Here we post a few selected articles for further research and understanding
The Kurdish issue is an extremely complex one and needs to be understood in its historical setting, namely the systematic repression of Kurdish minorities first in the Ottoman Empire and then in Kemalist Turkey. Despite the assurance of an autonomous Kurdistan at the Sevres Treaty in 1920 which also guaranteed an independent Armenia, international powers the newly formed Turkish republic refused this international treaty and these clauses were excluded in the Lausanne Conference of 1923.
This is the background for the conflicts and massacres that followed including the near-genocidal Dersim Massacre. The article here by Shakhawan Shorash is comprehensive and gives documented and contextualised information: The Dersim Massacre: Turkish Destruction of the Kurdish People
Scholarly texts are available on lines, on Goggle Books, for instance: Ramazan Aras:The Formation of Kurdishness in Turkey: Political Violence, Fear and Pain , London Routledge 2013.
Good background article on Turkey in French by historian Vincent Duclert: Un état de guerre civile en Turquie, Libération 20/9/15
The PKK and feminist issues
Hard to find objective articles in view of the fact that every freedom fighters is someone else’s terrorist. The following is fairly comprehensive and short A History pf the Turkish-Kurdish Conflict and has some good links, including ‘Kurdish Women’s radical Self-Defense: Armed and Political, by Dilar Dirik
A rare autobiographical text by Sakine Cansiz, female founding member of the PKK, assassinated in Paris in 2013, retraces the path of this unique revolutionary in the harsh Kurdish context: The Foundation of the PKK in the words of Sakine Cansiz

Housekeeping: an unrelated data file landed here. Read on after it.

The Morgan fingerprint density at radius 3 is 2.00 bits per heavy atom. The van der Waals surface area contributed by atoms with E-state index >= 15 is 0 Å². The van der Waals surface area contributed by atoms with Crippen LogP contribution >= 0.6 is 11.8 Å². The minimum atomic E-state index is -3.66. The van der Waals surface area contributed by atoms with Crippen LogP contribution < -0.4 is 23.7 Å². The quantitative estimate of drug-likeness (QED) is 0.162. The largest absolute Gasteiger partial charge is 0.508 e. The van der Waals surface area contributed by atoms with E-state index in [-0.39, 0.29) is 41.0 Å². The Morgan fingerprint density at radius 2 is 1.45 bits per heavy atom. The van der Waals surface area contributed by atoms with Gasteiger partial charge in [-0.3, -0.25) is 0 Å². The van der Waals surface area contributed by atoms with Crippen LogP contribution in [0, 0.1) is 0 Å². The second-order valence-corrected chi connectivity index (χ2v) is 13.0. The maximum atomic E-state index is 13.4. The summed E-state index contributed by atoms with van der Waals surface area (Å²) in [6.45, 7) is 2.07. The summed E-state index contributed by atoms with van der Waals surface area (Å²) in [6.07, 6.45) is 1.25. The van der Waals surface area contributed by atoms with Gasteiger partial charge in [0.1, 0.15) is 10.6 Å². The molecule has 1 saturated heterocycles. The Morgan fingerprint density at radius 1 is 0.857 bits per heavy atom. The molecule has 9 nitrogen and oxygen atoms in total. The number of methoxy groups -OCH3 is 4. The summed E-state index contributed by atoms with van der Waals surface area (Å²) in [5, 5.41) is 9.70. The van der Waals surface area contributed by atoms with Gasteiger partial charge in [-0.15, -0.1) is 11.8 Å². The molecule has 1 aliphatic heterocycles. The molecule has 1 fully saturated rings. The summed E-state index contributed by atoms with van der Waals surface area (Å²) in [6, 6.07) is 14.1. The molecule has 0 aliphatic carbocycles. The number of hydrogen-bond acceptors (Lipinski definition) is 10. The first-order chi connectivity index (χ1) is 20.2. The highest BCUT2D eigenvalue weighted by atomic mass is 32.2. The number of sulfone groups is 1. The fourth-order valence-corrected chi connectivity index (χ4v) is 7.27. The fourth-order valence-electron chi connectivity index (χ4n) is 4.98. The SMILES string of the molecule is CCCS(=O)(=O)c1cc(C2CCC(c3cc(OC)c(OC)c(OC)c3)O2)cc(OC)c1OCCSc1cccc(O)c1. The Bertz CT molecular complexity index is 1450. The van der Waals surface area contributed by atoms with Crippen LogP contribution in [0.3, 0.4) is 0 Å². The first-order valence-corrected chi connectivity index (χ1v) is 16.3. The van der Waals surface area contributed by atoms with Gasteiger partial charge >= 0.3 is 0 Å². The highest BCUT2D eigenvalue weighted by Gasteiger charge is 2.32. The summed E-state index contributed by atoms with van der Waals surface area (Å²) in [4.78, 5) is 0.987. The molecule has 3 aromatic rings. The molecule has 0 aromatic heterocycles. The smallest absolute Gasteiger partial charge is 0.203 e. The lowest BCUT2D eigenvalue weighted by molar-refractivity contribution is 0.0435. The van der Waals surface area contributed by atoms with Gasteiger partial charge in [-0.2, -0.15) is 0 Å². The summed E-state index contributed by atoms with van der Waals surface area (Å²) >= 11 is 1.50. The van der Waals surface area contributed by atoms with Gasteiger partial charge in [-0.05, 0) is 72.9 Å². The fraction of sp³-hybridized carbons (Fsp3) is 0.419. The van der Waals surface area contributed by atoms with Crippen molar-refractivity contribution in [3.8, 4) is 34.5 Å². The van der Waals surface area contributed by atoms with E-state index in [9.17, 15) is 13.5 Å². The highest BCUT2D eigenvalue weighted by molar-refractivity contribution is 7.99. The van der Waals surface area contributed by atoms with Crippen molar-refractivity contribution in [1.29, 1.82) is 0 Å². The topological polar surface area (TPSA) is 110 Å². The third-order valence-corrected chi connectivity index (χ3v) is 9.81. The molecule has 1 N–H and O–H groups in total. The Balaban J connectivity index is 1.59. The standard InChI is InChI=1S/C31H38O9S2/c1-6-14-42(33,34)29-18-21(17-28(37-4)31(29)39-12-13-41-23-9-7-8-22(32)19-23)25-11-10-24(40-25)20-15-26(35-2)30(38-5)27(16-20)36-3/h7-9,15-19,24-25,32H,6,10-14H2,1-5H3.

This unique text, in truth a manifesto, presents the concept of Jyneology, written by the Women’s Academy in Diyabakir (Kurdish Turkey) originally put forward by Abdullah Ocalan. This provides the conceptual basis for the unique egalitarian revolution which is taking place in Rojava. Certainly this approach to feminism will be taxed as essentialist by a number of scholars in the West but it needs to be understood in its geographical and cultural background. The point is that it is actually working for women living in Rojava, this unique autonomous province in Syria, and could/should be a model for the entire region ceviri-2 (1)(1)
Janet Biehl :Bookchin, Ocalan and the Dialectics of Democracy, New Compass, Feb 2012 (excellent starting point, read anything by Janet Biehl who was Bookchin’s companion)
Rafael Taylor: The new PKK: unleashing a social revolution in Kurdistan, ROAR magazine, 17/8/2014
Carne Ross: Power to the people: a Syrian experiment in democracy , Financial Times, 23/10/ 2015
Anything by Patrick Cockburn eg: Why Join the Islamic State LRB, 2/7/2015
Whose Side is Turkey on ? LRB, 6/11/14
Janet Biehl: The Women’s Revolution in Rojava, Toward Freedom, 28/8/2015
Ulrike Fladder: A Revolution under Attack, an alternative in midst the war in Syria, University of Manchester, blog.
In French, articles by Carol Mann in Mediapart including